Former RCP president and chair of the NHS pay gap review Professor Jane Dacre talks to editor Nora Elias about leadership skills, equality and the unconscious gender bias in healthcare
It’s a bit like learning how to swim; you get a feel for it,’ says Professor Jane Dacre, former president of the Royal College of Physicians (RCP).
We’re talking about leadership, just as she finished her tenure in the college’s top job. Professor Dacre, who was made a dame in the Queen’s Birthday Honours earlier this year and is a consultant physician and rheumatologist, says her four-year term as RCP president has taught her a great deal about how to be effective as a leader.
‘I’ve learned an enormous amount about getting things done and one of the most important things is your approach to others,’ she says.
‘If you’re too adversarial, people shut you out. If you’re too nice, people ignore you. What you have to be is effective, which is somewhere in the middle, and that means you sometimes need to be strong and at other times terribly nice – and you have to be able to move seamlessly from one to the other,’ she adds.
Ms Dacre, a professor of medical education whose previous roles include medical director of Membership of the Royal Colleges of Physicians of the United Kingdom (MRCPUK) exam and a member of the General Medical Council, says finding herself in leadership roles was not so much a deliberate strategy as a result of her professional approach.
‘I never said “I want to be president of a royal medical college,” but I did think “there’s something that needs fixing, and I want to be the one who fixes it”.
My motivation is not to be in charge, it’s to get the right thing done,’ she says. Professor Dacre says that when she graduated from University College London (UCL) Medical School in 1980, she didn’t necessarily set out to be in leadership roles, so it’s something she feels she has honed along the way.
‘It sort of evolved; I got into positions where I had to lead and wasn’t sure what was expected. So I did some research and got myself onto a few courses,’ she explains.
‘Recognising the hard work of others’
The self-study and courses have, she says, been hugely helpful in providing her with leadership tools. ‘They taught me the rationale for why some things worked and other things didn’t, and also gave me strategies to use.’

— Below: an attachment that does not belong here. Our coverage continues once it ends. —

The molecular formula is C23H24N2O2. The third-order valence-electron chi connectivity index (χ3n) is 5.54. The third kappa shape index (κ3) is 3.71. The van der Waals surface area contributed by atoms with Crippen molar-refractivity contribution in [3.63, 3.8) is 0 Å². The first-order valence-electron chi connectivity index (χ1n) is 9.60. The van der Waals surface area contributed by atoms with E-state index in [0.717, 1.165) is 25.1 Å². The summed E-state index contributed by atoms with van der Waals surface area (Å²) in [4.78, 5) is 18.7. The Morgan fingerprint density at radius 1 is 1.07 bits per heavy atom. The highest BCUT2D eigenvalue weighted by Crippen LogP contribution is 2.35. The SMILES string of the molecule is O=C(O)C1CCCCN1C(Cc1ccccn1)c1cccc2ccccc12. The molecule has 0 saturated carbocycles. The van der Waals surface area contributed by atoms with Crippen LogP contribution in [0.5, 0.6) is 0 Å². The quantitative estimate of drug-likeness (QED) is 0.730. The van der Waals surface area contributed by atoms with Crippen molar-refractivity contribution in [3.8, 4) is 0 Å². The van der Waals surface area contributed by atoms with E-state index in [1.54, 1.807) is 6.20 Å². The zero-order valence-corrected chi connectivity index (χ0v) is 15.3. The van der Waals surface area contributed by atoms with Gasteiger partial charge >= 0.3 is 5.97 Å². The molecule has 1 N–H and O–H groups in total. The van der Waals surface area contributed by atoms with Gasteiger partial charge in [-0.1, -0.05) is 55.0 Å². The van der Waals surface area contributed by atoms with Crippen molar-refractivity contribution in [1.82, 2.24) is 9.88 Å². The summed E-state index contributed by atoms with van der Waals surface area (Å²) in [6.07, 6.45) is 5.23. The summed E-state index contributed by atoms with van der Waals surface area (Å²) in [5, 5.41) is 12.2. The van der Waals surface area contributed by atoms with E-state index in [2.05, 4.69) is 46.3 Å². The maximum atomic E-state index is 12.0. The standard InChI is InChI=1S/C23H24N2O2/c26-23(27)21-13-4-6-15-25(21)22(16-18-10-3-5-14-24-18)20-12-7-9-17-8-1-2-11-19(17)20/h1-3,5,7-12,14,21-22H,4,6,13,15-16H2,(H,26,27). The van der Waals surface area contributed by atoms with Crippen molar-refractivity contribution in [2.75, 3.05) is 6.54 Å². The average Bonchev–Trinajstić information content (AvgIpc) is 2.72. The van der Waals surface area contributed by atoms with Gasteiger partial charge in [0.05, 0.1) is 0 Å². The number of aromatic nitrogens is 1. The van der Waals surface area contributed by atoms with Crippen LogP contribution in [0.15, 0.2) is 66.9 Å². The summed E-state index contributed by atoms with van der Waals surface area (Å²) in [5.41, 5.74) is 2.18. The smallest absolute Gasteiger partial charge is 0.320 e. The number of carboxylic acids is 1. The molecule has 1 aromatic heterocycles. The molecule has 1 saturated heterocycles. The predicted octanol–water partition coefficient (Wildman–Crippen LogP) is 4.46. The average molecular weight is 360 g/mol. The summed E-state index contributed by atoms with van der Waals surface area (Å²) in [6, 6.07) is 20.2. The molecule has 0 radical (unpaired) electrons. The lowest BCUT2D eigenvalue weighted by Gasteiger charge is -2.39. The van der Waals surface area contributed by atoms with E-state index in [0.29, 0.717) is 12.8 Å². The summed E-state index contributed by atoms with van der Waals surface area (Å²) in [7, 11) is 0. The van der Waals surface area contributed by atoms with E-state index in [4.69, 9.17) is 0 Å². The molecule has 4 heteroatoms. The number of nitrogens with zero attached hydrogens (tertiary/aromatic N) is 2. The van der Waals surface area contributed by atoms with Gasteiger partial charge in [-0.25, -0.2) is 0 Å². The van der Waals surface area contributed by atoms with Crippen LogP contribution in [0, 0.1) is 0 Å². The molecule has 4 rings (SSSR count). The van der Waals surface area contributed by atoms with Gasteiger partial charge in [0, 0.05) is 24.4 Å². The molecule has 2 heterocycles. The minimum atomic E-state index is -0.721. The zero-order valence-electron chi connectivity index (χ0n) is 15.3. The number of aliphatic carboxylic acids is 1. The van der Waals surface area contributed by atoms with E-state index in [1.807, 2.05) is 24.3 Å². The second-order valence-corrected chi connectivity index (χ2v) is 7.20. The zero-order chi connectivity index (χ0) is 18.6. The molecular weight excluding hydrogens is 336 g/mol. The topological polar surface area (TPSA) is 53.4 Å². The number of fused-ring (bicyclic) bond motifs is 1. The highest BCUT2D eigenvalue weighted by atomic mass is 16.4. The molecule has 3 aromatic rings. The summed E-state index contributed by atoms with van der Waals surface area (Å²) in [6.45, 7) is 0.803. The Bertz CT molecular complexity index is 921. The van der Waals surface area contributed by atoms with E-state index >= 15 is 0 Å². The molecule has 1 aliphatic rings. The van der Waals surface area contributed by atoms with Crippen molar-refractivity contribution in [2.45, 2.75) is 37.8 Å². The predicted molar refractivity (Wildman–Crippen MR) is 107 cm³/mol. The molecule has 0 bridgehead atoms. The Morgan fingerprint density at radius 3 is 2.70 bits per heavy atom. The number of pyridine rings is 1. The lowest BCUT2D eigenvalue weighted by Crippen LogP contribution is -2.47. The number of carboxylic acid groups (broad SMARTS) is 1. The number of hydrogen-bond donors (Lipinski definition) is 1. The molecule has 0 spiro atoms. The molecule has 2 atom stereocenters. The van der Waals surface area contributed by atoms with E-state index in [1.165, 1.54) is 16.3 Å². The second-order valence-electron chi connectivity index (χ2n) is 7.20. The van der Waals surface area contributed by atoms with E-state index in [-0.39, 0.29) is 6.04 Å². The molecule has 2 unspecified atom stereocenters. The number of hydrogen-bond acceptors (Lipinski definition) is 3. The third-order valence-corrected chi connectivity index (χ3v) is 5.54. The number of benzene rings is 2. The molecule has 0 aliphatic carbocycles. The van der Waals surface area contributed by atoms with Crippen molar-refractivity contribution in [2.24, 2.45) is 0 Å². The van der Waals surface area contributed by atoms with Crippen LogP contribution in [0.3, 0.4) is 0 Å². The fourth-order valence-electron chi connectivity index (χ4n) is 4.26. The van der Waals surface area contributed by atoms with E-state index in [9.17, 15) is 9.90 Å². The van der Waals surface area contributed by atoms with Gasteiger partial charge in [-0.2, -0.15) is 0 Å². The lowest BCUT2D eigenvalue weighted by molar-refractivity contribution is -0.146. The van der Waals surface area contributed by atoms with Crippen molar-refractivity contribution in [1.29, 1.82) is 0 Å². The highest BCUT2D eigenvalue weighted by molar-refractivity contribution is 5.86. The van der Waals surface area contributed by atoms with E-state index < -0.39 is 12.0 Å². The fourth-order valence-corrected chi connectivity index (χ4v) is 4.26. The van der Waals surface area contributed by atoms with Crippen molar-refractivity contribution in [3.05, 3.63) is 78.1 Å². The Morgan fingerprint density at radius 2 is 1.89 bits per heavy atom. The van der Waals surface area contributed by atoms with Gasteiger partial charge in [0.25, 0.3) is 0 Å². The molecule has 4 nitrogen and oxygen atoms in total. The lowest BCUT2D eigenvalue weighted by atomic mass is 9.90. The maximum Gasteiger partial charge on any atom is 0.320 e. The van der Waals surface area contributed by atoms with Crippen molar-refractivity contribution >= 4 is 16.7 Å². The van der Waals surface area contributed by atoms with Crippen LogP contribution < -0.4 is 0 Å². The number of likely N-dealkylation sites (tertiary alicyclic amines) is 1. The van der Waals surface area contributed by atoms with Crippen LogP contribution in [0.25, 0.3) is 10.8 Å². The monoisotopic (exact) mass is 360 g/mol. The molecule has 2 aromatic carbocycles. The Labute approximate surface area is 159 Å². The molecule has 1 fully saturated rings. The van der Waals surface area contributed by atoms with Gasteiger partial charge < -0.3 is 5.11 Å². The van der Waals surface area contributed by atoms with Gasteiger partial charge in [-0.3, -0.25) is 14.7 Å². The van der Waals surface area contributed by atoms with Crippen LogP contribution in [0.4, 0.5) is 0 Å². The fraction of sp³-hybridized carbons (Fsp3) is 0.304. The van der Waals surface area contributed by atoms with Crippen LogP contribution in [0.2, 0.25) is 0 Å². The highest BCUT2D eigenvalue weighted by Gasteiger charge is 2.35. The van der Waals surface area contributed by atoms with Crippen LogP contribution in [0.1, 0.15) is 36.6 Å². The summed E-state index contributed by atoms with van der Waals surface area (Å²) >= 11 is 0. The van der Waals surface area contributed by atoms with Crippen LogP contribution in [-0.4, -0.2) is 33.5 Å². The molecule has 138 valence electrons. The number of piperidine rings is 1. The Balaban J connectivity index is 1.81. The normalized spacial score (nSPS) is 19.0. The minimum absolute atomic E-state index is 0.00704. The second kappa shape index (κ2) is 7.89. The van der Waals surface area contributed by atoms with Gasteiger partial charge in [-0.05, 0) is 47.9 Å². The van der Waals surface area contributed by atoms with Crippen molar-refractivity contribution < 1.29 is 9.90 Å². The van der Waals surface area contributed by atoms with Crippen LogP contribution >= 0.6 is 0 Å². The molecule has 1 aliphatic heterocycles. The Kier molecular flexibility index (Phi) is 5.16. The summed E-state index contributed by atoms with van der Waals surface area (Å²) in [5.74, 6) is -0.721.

Professor Dacre has a longstanding interest in medical education, and was involved in the development of the exam systems at St Bartholomews Medical College, the Royal College of Anaesthetists and the MRCPUK. She also served as director of UCL Medical School for three years, between 2011 and 2014.
This background in education has been an asset in many environments – including the RCP. ‘I’ve come up through clinical education and through that I have developed skills that are quite transferable. Managing a classroom or lecture theatre, for instance, is very similar to managing a meeting, a rotundtable or a working party,’ she says.
The key to leading well, she adds, is recognising the hard work and ideas of others and being conscious of not stealing the limelight. ‘I try to make sure I never forget that you can’t do anything on your own and that everything you achieve is largely the work of someone else, or of a group of other people,’ she says.
‘I’ve seen people’s good ideas be sucked in by leaders. I don’t think they necessarily do it on purpose; I think they genuinely believe those ideas were their own. They’ve forgotten to recognise where the ideas came from and to me that’s really important – to acknowledge when someone’s come up with something influential.’
One of the elements Professor Dacre felt ‘needed fixing’ when she took the four-year RCP appointment was the gender balance, or lack thereof, among ‘the people at the top of the organisation, which didn’t reflect the workforce’.
She was only the third female president in the college’s 500-year history (it was founded in 1518) and was keenly aware that women were underrepresented in senior roles at the RCP. But, ‘to use a medical model, it was only the symptom’.
To make a diagnosis, she ‘got data, created an equality and inclusivity task and finish group, which came up with recommendations that were accepted by the council and the board of trustees’.
One of the equality initiatives she spearheaded was ensuring there were official processes for new appointments
– something she’s found to be crucial in ensuring that a greater number of women make it to the top.